network-serverOne thing that’s clear from recent events is that the “alternative” path for network infrastructure refresh and build-outs – disaggregation – has just become exciting again due, in part, to AT&T’s recent announcement of the company’s dNOS (disaggregated Networking Operating System) initiative. Actually, prior to this proposal the fact that Pica8 and Cumulus – the only two pure open-standards-based NOS vendors in the market – combined have close to 2,000 current customers running on common hardware suggests that it’s been pretty exciting for some time now.

But AT&T’s new proposal does present us with a perfect opportunity to finally throw a bright spotlight on the palette of Fake News that has been tossed around the industry about disaggregated networking solutions and white-box networking in general. Of course, the elephant in the networking room is always Cisco, so let’s start there to see why AT&T pushed out this proposal in the first place.

Over the years, Cisco has successfully stared down any real threats to its account-control-plus-per-hardware-port-revenue business model, building itself up to the hegemony that it has today and, in the process, inadvertently laying waste to its customers’ ability to innovate in their own market segments based on differentiated network services. Continue reading

SDN: Is Here to Stay

In an October 3, 2017 article published in Network Computing, titled: “SDN: Time to Move On,” Gartner Analysts report on the state of software-defined networking and advise enterprises to shift their focus. It has triggered some interesting conversation in the SDN field. As a leading player of SDN technology, we have received several inquiries for comments on the article. While the controversial title grabbed a lot of attention, it’s alarming to many and far from reality. More importantly, it differs from what Gartner reports have concluded.

From what we see in the market, SDN has already landed real use cases and built the momentum to change the production network. However, as Gartner expressed in the reports, we have seen two gaps in adopting SDN: It takes a long time for customers to adopt this nascent technology; and while SDN can be used to solve many imminent issues, it is not a panacea to all networking problems.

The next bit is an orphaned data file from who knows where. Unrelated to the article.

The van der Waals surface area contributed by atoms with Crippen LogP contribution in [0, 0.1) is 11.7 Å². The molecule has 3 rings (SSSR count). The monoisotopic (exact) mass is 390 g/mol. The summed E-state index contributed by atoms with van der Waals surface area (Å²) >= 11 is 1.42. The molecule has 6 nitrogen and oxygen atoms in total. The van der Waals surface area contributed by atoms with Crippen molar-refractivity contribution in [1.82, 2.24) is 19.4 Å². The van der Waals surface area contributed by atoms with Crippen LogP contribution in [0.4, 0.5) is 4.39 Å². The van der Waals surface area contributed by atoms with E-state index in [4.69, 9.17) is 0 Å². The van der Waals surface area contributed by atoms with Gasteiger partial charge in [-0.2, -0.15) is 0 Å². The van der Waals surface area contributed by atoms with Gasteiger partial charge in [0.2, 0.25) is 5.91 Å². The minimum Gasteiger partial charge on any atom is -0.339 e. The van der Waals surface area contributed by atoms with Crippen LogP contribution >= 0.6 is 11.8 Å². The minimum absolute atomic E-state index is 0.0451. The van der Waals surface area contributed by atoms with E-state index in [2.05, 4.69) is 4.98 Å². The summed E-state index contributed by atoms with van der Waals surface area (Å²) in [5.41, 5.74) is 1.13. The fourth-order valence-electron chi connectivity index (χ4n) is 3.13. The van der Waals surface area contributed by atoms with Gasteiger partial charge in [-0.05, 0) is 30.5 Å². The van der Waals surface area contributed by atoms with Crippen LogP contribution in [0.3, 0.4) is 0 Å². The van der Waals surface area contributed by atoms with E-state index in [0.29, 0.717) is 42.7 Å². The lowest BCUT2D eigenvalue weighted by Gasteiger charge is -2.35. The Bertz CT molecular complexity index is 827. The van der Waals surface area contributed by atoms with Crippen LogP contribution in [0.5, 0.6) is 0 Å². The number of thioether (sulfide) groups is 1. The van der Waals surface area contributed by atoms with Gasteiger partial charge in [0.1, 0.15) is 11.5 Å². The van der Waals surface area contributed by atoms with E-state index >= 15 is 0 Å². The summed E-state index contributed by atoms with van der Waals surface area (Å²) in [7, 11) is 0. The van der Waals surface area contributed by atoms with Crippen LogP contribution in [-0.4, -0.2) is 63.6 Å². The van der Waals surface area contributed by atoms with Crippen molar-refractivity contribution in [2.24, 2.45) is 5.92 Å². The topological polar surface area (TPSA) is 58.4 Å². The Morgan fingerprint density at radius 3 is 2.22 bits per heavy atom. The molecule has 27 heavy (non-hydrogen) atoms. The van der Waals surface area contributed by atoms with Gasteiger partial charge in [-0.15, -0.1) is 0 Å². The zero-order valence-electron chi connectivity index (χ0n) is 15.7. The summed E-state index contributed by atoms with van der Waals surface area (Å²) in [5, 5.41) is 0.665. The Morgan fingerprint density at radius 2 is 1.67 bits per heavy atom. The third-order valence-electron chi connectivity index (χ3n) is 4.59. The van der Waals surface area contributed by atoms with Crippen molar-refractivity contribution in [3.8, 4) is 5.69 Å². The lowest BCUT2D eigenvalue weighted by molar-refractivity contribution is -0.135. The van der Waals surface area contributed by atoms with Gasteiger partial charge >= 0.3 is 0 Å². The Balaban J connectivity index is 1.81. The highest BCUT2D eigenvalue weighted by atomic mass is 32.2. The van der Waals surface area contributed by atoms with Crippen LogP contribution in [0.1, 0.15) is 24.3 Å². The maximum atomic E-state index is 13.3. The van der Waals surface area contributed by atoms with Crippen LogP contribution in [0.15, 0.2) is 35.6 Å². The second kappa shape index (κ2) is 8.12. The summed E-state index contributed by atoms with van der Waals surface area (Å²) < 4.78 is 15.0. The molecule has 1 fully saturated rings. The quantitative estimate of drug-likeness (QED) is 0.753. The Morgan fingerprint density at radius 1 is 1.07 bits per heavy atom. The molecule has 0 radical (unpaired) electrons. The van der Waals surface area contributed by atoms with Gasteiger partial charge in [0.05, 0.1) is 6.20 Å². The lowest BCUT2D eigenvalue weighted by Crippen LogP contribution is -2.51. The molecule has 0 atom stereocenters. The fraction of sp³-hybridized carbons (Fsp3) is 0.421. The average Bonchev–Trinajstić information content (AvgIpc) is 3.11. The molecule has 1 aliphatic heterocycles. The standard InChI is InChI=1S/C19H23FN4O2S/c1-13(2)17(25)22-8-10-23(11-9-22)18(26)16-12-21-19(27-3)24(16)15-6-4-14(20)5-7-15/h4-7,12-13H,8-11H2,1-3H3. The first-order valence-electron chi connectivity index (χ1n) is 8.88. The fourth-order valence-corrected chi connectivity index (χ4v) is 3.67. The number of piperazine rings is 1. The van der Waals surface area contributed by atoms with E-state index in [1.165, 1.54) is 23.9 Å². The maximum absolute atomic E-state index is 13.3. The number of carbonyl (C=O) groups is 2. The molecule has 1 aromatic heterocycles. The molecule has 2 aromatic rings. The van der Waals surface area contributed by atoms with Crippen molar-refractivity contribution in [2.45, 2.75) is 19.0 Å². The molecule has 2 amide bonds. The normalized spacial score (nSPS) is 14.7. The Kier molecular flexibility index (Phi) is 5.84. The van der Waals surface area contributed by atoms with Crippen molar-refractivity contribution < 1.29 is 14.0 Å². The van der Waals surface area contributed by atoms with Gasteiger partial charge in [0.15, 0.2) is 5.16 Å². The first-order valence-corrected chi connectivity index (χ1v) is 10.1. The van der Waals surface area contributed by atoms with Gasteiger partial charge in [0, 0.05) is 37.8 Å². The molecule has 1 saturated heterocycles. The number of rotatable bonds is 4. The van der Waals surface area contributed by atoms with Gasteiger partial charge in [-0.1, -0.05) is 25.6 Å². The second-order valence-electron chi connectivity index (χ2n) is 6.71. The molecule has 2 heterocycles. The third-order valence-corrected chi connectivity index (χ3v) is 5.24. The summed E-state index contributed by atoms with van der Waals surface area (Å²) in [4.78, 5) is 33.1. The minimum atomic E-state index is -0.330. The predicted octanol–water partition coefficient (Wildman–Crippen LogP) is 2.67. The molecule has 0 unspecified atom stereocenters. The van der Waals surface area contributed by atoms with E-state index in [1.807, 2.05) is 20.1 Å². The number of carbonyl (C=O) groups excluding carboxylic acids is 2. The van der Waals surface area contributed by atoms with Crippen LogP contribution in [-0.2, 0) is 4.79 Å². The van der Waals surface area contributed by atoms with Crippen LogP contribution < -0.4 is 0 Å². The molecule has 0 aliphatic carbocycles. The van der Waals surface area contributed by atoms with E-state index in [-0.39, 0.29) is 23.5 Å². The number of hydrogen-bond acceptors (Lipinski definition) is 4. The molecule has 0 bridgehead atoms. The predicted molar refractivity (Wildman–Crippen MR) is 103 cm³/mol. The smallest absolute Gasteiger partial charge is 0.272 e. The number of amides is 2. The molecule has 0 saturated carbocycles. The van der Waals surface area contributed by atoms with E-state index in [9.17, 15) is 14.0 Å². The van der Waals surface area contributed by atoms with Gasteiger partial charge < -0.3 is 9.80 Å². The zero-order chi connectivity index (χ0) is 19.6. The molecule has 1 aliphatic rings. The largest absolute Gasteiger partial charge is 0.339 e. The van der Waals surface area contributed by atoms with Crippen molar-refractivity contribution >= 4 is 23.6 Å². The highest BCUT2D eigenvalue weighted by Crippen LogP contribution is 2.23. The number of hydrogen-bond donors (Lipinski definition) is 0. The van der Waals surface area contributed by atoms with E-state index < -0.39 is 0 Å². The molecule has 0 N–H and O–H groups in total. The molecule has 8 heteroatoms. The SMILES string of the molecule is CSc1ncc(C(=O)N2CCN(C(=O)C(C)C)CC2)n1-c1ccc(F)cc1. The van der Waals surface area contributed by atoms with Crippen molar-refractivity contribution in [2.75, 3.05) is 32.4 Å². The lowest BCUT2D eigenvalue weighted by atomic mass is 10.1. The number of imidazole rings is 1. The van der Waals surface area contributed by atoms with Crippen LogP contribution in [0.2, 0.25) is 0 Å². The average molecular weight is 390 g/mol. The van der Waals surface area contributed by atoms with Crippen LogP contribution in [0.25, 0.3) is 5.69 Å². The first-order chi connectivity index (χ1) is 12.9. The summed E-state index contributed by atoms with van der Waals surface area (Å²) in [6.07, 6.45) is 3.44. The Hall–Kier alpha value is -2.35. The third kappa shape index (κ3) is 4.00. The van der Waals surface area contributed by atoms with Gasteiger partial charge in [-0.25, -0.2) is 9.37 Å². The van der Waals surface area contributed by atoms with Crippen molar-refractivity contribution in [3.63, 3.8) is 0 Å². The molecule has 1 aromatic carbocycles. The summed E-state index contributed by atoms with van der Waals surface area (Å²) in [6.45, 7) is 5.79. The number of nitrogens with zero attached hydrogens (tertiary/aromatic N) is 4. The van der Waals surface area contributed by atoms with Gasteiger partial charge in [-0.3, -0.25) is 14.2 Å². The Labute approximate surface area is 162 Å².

image-profit_imageshutterstockAccording to Gartner, “SDN started as a new technical architecture, but brought into light some valuable concepts that outlived the original blueprint,” Gartner VP Distinguished Analyst, Joe Skorupa and Research Director, Danilo Ciscato wrote. The article also reveals, “The story’s different in Continue reading

SDN: Is Here to Stay

In an October 3, 2017 article published in Network Computing, titled: “SDN: Time to Move On,” Gartner Analysts report on the state of software-defined networking and advise enterprises to shift their focus. It has triggered some interesting conversation in the SDN field. As a leading player of SDN technology, we have received several inquiries for comments on the article. While the controversial title grabbed a lot of attention, it’s alarming to many and far from reality. More importantly, it differs from what Gartner reports have concluded.

From what we see in the market, SDN has already landed real use cases and built the momentum to change the production network. However, as Gartner expressed in the reports, we have seen two gaps in adopting SDN: It takes a long time for customers to adopt this nascent technology; and while SDN can be used to solve many imminent issues, it is not a panacea to all networking problems.

image-profit_imageshutterstockAccording to Gartner, “SDN started as a new technical architecture, but brought into light some valuable concepts that outlived the original blueprint,” Gartner VP Distinguished Analyst, Joe Skorupa and Research Director, Danilo Ciscato wrote. The article also reveals, “The story’s different in Continue reading

Time to Overhaul Your Campus Network

Over the last few years cloud service providers have steadily adopted white-box Ethernet switches and modern, flexible Network Operating Systems into their ecosystems. Mega data center operators, such as Google, Amazon, and Microsoft, have replaced their proprietary gear with white boxes in their production environments. The major benefit of this paradigm shift is significantly reduced CapEx and OpEx, a more reliable environment, and customized traffic flows for efficiency.  According to IDC, the worldwide ODM direct Ethernet switch (white box) market was $677 million in 2016 and is expected to exceed $900 million in 2017. That’s a growth rate of 33%, and the trend is accelerating.

The shift in white-box adoption started as early as 2012, but has been limited to data centers for many reasons. Even though Enterprise IT executives are motivated to adopt white-boxes, the migration has been slow and challenging. Essentially, the Enterprise network is distinctly different from data center network in many ways.

overhaul_campus_network

  • The data center network is usually homogeneous, while the Enterprise network is heterogeneous. Typically, Enterprises require a variety of speeds ranging from 100Mbps to 100Gbps, and run over different cables, including various types of copper and fiber. The increasingly deployed Power over Ethernet (PoE) Continue reading